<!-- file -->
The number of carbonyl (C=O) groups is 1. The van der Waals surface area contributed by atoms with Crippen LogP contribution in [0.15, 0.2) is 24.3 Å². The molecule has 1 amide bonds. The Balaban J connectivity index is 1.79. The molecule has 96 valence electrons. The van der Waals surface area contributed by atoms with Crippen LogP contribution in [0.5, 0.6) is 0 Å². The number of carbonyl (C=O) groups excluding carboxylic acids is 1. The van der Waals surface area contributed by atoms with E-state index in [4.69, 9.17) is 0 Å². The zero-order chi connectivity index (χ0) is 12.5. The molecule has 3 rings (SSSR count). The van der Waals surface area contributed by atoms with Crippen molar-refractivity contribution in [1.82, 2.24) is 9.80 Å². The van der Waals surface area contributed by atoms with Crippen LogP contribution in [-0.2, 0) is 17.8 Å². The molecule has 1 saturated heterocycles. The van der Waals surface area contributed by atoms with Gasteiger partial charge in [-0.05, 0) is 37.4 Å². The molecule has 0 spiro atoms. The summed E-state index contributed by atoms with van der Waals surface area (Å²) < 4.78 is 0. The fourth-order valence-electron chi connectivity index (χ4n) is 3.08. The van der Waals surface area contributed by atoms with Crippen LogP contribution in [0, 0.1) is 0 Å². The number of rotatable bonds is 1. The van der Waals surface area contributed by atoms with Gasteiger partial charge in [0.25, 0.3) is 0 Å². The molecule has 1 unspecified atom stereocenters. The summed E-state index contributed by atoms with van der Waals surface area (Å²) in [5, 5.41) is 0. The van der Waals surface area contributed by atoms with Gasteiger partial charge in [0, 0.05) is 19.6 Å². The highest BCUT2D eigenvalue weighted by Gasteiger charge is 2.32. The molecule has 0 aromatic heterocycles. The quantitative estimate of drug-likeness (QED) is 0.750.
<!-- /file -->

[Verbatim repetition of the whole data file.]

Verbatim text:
The number of carbonyl (C=O) groups is 1. The van der Waals surface area contributed by atoms with Crippen LogP contribution in [0.15, 0.2) is 24.3 Å². The molecule has 1 amide bonds. The Balaban J connectivity index is 1.79. The molecule has 96 valence electrons. The van der Waals surface area contributed by atoms with Crippen LogP contribution in [0.5, 0.6) is 0 Å². The number of carbonyl (C=O) groups excluding carboxylic acids is 1. The van der Waals surface area contributed by atoms with E-state index in [4.69, 9.17) is 0 Å². The zero-order chi connectivity index (χ0) is 12.5. The molecule has 3 rings (SSSR count). The van der Waals surface area contributed by atoms with Crippen molar-refractivity contribution in [1.82, 2.24) is 9.80 Å². The van der Waals surface area contributed by atoms with Crippen LogP contribution in [-0.2, 0) is 17.8 Å². The molecule has 1 saturated heterocycles. The van der Waals surface area contributed by atoms with Gasteiger partial charge in [-0.05, 0) is 37.4 Å². The molecule has 0 spiro atoms. The summed E-state index contributed by atoms with van der Waals surface area (Å²) < 4.78 is 0. The fourth-order valence-electron chi connectivity index (χ4n) is 3.08. The van der Waals surface area contributed by atoms with Crippen LogP contribution in [0, 0.1) is 0 Å². The number of rotatable bonds is 1. The van der Waals surface area contributed by atoms with Gasteiger partial charge in [0.25, 0.3) is 0 Å². The molecule has 1 unspecified atom stereocenters. The summed E-state index contributed by atoms with van der Waals surface area (Å²) in [5, 5.41) is 0. The van der Waals surface area contributed by atoms with Gasteiger partial charge in [0, 0.05) is 19.6 Å². The highest BCUT2D eigenvalue weighted by Gasteiger charge is 2.32. The molecule has 0 aromatic heterocycles. The quantitative estimate of drug-likeness (QED) is 0.750.